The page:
Coding will soon be compulsory at primary schools – but the class has actually been available since 2014

Students will learn core computational thinking and coding concepts through programming-based lessons, and get exposed to emerging technologies like AI.
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Thinking of sending your kid to coding classes?

You might soon be able to save yourself the trouble, as Singapore’s education ministry is making it compulsory for all upper primary students to take a 10-hour coding enrichment programme starting next year, Minister for Communications and Information S. Iswaran announced on Wednesday (July 10).

Some schools will even get the programme as soon as this year, as part of a pilot test before rolling out the compulsory classes nationwide, The Straits Times reported.

The programme, called Code For Fun, was first launched by the communications ministry in 2014 as an optional enrichment class for primary and secondary school students.

In the programme, students learn to combine programming languages, such as Scratch, with robotic kits. They also pick up computational thinking skills – which form the foundation of coding – and will learn about emerging technologies like AI.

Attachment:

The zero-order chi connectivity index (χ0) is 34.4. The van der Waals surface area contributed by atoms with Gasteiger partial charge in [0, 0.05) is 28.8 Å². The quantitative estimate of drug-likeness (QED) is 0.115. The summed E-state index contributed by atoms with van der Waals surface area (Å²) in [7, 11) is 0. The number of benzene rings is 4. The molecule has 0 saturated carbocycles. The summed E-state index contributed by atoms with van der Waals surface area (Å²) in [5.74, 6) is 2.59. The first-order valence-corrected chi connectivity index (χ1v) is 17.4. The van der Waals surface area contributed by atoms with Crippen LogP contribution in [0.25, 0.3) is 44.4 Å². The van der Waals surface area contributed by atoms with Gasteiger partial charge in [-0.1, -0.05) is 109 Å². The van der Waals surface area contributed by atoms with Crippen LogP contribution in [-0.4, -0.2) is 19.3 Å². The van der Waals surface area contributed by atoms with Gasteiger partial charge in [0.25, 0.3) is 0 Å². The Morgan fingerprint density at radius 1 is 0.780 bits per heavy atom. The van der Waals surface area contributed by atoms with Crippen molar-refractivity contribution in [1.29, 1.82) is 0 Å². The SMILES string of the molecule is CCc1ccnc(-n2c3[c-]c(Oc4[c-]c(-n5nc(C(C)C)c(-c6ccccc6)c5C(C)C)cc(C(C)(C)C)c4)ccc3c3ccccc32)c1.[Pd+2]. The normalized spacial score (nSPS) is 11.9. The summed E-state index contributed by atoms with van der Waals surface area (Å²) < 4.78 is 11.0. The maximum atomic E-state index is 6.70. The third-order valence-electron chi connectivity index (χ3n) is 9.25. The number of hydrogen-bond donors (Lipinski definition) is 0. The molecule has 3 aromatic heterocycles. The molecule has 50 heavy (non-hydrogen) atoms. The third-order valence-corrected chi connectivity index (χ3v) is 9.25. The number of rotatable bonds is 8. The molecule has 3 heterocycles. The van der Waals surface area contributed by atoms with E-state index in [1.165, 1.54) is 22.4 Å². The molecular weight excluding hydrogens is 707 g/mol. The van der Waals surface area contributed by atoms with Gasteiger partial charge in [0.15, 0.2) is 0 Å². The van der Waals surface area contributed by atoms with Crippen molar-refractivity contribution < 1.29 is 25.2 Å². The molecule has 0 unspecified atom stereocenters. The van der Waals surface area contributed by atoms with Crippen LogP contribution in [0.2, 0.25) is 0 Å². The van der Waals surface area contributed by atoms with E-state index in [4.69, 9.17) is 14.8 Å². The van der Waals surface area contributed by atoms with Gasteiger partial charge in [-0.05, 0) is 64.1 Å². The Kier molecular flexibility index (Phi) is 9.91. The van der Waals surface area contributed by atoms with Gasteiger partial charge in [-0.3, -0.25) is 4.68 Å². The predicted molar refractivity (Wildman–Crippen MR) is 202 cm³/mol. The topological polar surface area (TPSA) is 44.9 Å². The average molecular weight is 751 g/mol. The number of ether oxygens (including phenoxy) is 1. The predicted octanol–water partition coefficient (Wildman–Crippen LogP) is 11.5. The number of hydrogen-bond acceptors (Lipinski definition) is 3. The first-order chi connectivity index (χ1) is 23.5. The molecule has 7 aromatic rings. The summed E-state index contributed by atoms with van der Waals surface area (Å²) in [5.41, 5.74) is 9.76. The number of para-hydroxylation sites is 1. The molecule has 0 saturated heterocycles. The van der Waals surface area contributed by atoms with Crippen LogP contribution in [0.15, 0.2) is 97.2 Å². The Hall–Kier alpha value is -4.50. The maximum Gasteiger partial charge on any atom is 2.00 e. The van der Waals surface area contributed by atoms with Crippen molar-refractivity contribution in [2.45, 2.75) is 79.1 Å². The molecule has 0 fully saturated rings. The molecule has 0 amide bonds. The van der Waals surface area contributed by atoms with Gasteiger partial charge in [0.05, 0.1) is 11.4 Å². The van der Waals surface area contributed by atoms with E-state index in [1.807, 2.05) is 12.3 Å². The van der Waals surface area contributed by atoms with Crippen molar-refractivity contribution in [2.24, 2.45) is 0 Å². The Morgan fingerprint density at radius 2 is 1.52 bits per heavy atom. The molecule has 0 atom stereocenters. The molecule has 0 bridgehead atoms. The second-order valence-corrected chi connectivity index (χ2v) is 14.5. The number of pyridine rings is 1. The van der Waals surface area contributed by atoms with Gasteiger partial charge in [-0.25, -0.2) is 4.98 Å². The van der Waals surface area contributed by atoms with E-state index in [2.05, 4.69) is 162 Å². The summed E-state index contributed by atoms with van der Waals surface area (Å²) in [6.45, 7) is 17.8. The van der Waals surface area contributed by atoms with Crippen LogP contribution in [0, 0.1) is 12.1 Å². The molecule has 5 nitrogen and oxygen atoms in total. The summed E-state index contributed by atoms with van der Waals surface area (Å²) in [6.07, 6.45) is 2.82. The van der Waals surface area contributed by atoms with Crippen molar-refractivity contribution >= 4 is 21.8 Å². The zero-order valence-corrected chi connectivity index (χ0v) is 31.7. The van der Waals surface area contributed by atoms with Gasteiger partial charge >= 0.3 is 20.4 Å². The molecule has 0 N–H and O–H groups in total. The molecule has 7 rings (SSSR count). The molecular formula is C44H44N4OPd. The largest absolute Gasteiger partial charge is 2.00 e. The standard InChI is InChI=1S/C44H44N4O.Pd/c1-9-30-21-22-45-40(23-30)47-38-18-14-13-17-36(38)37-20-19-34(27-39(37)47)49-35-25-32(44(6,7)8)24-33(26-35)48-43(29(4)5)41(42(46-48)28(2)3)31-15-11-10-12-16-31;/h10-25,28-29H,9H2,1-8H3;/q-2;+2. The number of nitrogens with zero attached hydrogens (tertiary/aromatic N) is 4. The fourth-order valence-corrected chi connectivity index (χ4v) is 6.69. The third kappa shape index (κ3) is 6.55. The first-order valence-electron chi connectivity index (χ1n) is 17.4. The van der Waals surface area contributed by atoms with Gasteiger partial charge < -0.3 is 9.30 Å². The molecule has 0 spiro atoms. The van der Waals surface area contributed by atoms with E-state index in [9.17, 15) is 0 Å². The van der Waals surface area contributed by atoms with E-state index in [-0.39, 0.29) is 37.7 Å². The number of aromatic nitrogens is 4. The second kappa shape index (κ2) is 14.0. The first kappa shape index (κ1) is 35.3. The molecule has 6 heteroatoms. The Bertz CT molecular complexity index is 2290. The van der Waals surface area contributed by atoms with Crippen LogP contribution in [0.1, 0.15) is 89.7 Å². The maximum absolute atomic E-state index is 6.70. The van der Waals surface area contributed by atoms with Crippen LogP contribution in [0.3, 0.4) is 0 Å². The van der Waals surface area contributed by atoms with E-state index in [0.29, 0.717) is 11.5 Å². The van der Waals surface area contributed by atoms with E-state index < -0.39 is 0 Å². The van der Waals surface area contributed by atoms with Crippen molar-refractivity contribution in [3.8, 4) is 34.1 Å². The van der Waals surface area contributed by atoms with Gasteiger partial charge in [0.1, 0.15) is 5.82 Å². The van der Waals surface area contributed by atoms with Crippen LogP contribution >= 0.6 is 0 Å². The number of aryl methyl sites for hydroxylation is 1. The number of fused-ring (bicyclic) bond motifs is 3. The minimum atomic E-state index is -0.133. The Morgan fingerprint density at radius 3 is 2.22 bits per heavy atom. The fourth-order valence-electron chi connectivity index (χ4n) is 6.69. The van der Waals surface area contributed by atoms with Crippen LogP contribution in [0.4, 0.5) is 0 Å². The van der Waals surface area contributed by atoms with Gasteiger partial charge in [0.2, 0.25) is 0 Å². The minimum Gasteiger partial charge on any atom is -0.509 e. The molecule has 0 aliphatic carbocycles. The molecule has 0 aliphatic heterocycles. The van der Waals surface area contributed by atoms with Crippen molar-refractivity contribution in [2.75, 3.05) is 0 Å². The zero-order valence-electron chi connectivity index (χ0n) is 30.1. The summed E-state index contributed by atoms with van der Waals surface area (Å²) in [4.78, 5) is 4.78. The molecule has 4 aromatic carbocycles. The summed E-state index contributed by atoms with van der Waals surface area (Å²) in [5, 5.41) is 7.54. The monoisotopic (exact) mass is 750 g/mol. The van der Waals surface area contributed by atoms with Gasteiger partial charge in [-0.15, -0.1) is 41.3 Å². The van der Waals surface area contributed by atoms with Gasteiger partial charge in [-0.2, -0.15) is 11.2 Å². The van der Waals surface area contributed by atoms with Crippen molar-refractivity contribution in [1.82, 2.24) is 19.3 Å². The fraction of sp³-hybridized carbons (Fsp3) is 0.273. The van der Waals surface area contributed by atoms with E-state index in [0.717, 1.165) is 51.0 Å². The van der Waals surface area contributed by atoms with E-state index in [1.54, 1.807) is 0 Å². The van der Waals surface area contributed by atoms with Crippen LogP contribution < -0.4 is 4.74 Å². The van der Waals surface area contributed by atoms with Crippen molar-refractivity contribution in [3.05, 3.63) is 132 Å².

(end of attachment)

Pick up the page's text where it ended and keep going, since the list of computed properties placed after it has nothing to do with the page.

Some 93,000 students have since attended the programme, ST said.

Apart from the now-compulsory classes, the programme will also continue to be offered to secondary school students as an option to complement computing subjects offered at the ‘O’ and ‘A’ Levels.

The minister said that the programme would equip young Singaporeans with the skills needed to participate the digital economy.

Digital skills were by far the most in demand in Singapore this year, according to reports by LinkedIn and recruitment firm Robert Walters.

The reports found that Singapore’s most in-demand jobs were mostly analytical and data-driven, with top roles including data scientists, UX designers, and cyber security specialists.

A LinkedIn report on job skills published last month listed Singapore’s three most popular new skills as blockchain development, workflow automation and human-centred design (including product design and UX design).

All three skills are related to the digital economy.

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